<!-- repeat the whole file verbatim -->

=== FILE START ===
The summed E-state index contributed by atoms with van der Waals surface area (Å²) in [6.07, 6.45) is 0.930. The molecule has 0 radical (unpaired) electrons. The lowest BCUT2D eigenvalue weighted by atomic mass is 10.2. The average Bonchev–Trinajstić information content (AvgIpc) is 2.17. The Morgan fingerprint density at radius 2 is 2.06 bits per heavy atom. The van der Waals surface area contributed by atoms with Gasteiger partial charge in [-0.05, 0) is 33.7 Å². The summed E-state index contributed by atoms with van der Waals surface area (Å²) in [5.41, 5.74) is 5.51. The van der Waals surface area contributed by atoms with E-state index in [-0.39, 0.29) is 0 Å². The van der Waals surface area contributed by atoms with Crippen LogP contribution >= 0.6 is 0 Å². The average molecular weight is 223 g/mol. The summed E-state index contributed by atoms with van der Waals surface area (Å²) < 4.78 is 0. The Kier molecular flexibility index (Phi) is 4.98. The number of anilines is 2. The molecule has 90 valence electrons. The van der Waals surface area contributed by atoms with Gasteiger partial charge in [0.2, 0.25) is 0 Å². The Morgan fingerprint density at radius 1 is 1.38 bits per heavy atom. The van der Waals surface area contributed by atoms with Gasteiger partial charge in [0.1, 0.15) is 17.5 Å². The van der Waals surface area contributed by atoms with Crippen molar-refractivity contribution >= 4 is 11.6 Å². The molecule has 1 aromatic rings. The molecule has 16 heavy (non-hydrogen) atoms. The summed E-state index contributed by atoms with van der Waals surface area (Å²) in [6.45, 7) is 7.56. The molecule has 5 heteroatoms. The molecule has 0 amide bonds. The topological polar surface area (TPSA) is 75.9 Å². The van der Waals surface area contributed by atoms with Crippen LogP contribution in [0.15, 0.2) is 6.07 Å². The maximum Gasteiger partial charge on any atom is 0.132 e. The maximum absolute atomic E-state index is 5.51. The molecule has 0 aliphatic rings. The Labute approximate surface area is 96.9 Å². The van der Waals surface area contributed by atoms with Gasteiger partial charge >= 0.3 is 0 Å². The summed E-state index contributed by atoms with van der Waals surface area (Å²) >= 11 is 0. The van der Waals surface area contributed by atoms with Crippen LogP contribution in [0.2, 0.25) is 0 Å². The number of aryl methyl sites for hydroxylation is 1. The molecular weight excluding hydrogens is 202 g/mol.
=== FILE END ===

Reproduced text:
The summed E-state index contributed by atoms with van der Waals surface area (Å²) in [6.07, 6.45) is 0.930. The molecule has 0 radical (unpaired) electrons. The lowest BCUT2D eigenvalue weighted by atomic mass is 10.2. The average Bonchev–Trinajstić information content (AvgIpc) is 2.17. The Morgan fingerprint density at radius 2 is 2.06 bits per heavy atom. The van der Waals surface area contributed by atoms with Gasteiger partial charge in [-0.05, 0) is 33.7 Å². The summed E-state index contributed by atoms with van der Waals surface area (Å²) in [5.41, 5.74) is 5.51. The van der Waals surface area contributed by atoms with E-state index in [-0.39, 0.29) is 0 Å². The van der Waals surface area contributed by atoms with Crippen LogP contribution >= 0.6 is 0 Å². The average molecular weight is 223 g/mol. The summed E-state index contributed by atoms with van der Waals surface area (Å²) < 4.78 is 0. The Kier molecular flexibility index (Phi) is 4.98. The number of anilines is 2. The molecule has 90 valence electrons. The van der Waals surface area contributed by atoms with Gasteiger partial charge in [0.2, 0.25) is 0 Å². The Morgan fingerprint density at radius 1 is 1.38 bits per heavy atom. The van der Waals surface area contributed by atoms with Gasteiger partial charge in [0.1, 0.15) is 17.5 Å². The van der Waals surface area contributed by atoms with Crippen molar-refractivity contribution >= 4 is 11.6 Å². The molecule has 1 aromatic rings. The molecule has 16 heavy (non-hydrogen) atoms. The summed E-state index contributed by atoms with van der Waals surface area (Å²) in [6.45, 7) is 7.56. The molecule has 5 heteroatoms. The molecule has 0 amide bonds. The topological polar surface area (TPSA) is 75.9 Å². The van der Waals surface area contributed by atoms with Crippen LogP contribution in [0.15, 0.2) is 6.07 Å². The maximum Gasteiger partial charge on any atom is 0.132 e. The maximum absolute atomic E-state index is 5.51. The molecule has 0 aliphatic rings. The Labute approximate surface area is 96.9 Å². The van der Waals surface area contributed by atoms with Gasteiger partial charge >= 0.3 is 0 Å². The summed E-state index contributed by atoms with van der Waals surface area (Å²) >= 11 is 0. The van der Waals surface area contributed by atoms with Crippen LogP contribution in [0.2, 0.25) is 0 Å². The number of aryl methyl sites for hydroxylation is 1. The molecular weight excluding hydrogens is 202 g/mol.